How to Crochet a Diagonal Square

Tutorial for corner-to-corner (c2c)/ diagonal box crochet

Corner-to-corner crochet, also known as diagonal crochet, diagonal box stitch and c2c, is a method of starting crochet in one corner of a square, growing it row by row on the diagonal until you reach the desired size and then decreasing back down to the opposite corner. The stitches, made with double crochet, look very similar to the granny stitch, but the way that the rows are turned and worked on the diagonal give it a slightly different, more interesting, texture.

Diagonal crochet is a...MORE historic technique that has recently been given new life, although it is more commonly called c2c today. It can be used to make a variety of square objects but is particularly popular for crocheting blankets. It is especially popular for graphghans, which alter colors in different diagonal boxes to create beautiful pictures.

Here are the instructions for diagonal crochet. You can use this free pattern to make an afghan in diagonal crochet by making one large square of the size desired or, for take-along work, you can make smaller squares (perhaps in varied colors) to join together when finished.

  • 01 of 13

    Diagonal Crochet Stitch: Step One

    Chain four
    Chain four. Kathryn Vercillo

    The first thing that we are going to do is create a short starting chain. This will be the foundation chain into which you will work row 1, which will be the first corner box.

  • 02 of 13

    Diagonal Crochet: Row 1

    How to Start Corner to Corner Crochet
    How to Start Corner to Corner Crochet. Kathryn Vercillo

    Work into the fifth chain from hook.

    Make 3 dc stitches into that chain.

    The first group of chains counts as the first dc, so you will now have one corner block consisting of four dc stitches.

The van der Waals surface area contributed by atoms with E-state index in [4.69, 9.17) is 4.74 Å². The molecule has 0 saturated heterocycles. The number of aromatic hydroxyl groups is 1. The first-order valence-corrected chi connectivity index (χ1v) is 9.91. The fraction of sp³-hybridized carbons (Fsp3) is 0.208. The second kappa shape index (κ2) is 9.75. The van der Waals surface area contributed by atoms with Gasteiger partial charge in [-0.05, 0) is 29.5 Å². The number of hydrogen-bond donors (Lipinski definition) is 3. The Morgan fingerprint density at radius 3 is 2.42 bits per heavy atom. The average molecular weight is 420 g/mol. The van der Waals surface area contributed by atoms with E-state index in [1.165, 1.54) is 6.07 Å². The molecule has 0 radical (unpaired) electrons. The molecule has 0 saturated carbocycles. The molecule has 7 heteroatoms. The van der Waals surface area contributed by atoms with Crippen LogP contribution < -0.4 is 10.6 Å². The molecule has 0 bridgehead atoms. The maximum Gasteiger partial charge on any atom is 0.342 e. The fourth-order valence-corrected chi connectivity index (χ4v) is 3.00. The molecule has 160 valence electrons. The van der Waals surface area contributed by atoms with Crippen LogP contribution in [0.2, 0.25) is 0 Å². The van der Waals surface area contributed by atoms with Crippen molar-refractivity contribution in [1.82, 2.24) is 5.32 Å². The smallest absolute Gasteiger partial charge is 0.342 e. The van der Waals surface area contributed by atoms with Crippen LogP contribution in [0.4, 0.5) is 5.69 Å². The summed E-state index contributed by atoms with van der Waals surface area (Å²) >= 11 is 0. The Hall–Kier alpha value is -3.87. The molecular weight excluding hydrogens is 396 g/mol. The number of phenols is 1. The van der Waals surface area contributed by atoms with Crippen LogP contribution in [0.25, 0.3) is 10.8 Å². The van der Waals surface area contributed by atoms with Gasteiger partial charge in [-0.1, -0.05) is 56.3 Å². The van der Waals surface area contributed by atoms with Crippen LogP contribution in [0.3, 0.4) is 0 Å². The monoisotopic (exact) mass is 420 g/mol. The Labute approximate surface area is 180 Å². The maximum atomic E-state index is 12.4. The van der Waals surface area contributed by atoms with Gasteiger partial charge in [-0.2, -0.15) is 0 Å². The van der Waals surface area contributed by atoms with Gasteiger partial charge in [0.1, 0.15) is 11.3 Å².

All of your blocks are going to be made from four dc stitches. This is what gives it the appearance similar to granny stitch (which is typically sets of 3 double crochet stitches).

  • 03 of 13

    Diagonal Crochet: Row 2, Part A

    How to Start Corner to Corner Crochet
    How to Start Corner to Corner Crochet. Kathryn Vercillo

    Turn your work and chain five. This will be the start of diagonal row 2.

  • 04 of 13

    Diagonal Crochet: Row 2, Part B

    How to Start Corner to Corner Crochet
    How to Start Corner to Corner Crochet. Kathryn Vercillo

    Working into the fourth chain from the make, make 3 dc stitches. Similar to Row 1, this is going to create a total of 4 double crochet stitches to make the first block of Row 2.

    Continue to 5 of 13 below.
  • 05 of 13

    Diagonal Crochet: Row 2, Part C

    C2C, Row 2, Block 2
    C2C, Row 2, Block 2. Kathryn Vercillo

    Now, locate the third and fourth dc stitches from the block in Row 1. Slip stitch into the space between those two dc stitches.

  • 06 of 13

    Diagonal Crochet: Row 2, Part D

    How to Crochet Diagonal
    How to Crochet Diagonal. Kathryn Vercillo

    Chain three. This is going to count as the first double crochet of the second block of row 2.

  • 07 of 13

    Diagonal Crochet: Row 2, Part E

    How to Crochet Diagonal
    How to Crochet Diagonal. Kathryn Vercillo